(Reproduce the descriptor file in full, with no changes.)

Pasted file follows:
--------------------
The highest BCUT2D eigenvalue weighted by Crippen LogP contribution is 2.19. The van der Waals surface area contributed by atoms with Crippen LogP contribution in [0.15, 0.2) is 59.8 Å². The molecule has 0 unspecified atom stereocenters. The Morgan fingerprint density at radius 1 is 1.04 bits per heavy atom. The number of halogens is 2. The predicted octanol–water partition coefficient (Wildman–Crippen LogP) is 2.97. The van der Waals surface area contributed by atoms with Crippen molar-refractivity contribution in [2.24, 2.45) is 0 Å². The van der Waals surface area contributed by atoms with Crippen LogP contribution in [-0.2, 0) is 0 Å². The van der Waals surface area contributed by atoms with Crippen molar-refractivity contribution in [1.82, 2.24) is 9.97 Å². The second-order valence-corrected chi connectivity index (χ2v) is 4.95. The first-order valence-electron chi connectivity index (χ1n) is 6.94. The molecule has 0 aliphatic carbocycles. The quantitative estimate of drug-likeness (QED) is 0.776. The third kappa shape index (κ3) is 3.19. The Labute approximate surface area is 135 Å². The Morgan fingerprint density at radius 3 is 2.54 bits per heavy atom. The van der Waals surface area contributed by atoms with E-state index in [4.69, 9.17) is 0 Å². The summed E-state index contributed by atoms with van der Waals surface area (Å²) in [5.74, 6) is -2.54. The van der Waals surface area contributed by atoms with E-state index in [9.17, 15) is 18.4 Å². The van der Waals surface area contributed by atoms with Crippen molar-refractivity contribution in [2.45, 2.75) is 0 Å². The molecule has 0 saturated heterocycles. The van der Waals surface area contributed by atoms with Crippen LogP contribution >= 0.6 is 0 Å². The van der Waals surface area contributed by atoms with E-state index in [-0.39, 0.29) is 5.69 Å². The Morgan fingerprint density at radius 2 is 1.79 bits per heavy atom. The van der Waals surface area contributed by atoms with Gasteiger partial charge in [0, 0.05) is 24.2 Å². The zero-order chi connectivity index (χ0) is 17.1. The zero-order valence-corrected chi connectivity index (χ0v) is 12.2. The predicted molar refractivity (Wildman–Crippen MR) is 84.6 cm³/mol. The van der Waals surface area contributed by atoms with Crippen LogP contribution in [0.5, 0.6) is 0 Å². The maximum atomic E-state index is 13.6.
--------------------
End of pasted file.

The highest BCUT2D eigenvalue weighted by Crippen LogP contribution is 2.19. The van der Waals surface area contributed by atoms with Crippen LogP contribution in [0.15, 0.2) is 59.8 Å². The molecule has 0 unspecified atom stereocenters. The Morgan fingerprint density at radius 1 is 1.04 bits per heavy atom. The number of halogens is 2. The predicted octanol–water partition coefficient (Wildman–Crippen LogP) is 2.97. The van der Waals surface area contributed by atoms with Crippen molar-refractivity contribution in [2.24, 2.45) is 0 Å². The van der Waals surface area contributed by atoms with Crippen LogP contribution in [-0.2, 0) is 0 Å². The van der Waals surface area contributed by atoms with Crippen molar-refractivity contribution in [1.82, 2.24) is 9.97 Å². The second-order valence-corrected chi connectivity index (χ2v) is 4.95. The first-order valence-electron chi connectivity index (χ1n) is 6.94. The molecule has 0 aliphatic carbocycles. The quantitative estimate of drug-likeness (QED) is 0.776. The third kappa shape index (κ3) is 3.19. The Labute approximate surface area is 135 Å². The Morgan fingerprint density at radius 3 is 2.54 bits per heavy atom. The van der Waals surface area contributed by atoms with E-state index in [4.69, 9.17) is 0 Å². The summed E-state index contributed by atoms with van der Waals surface area (Å²) in [5.74, 6) is -2.54. The van der Waals surface area contributed by atoms with E-state index in [9.17, 15) is 18.4 Å². The van der Waals surface area contributed by atoms with Crippen molar-refractivity contribution in [2.45, 2.75) is 0 Å². The molecule has 0 saturated heterocycles. The van der Waals surface area contributed by atoms with Crippen LogP contribution >= 0.6 is 0 Å². The van der Waals surface area contributed by atoms with E-state index in [-0.39, 0.29) is 5.69 Å². The Morgan fingerprint density at radius 2 is 1.79 bits per heavy atom. The van der Waals surface area contributed by atoms with Gasteiger partial charge in [0, 0.05) is 24.2 Å². The zero-order chi connectivity index (χ0) is 17.1. The zero-order valence-corrected chi connectivity index (χ0v) is 12.2. The predicted molar refractivity (Wildman–Crippen MR) is 84.6 cm³/mol. The van der Waals surface area contributed by atoms with Crippen LogP contribution in [0.5, 0.6) is 0 Å². The maximum atomic E-state index is 13.6.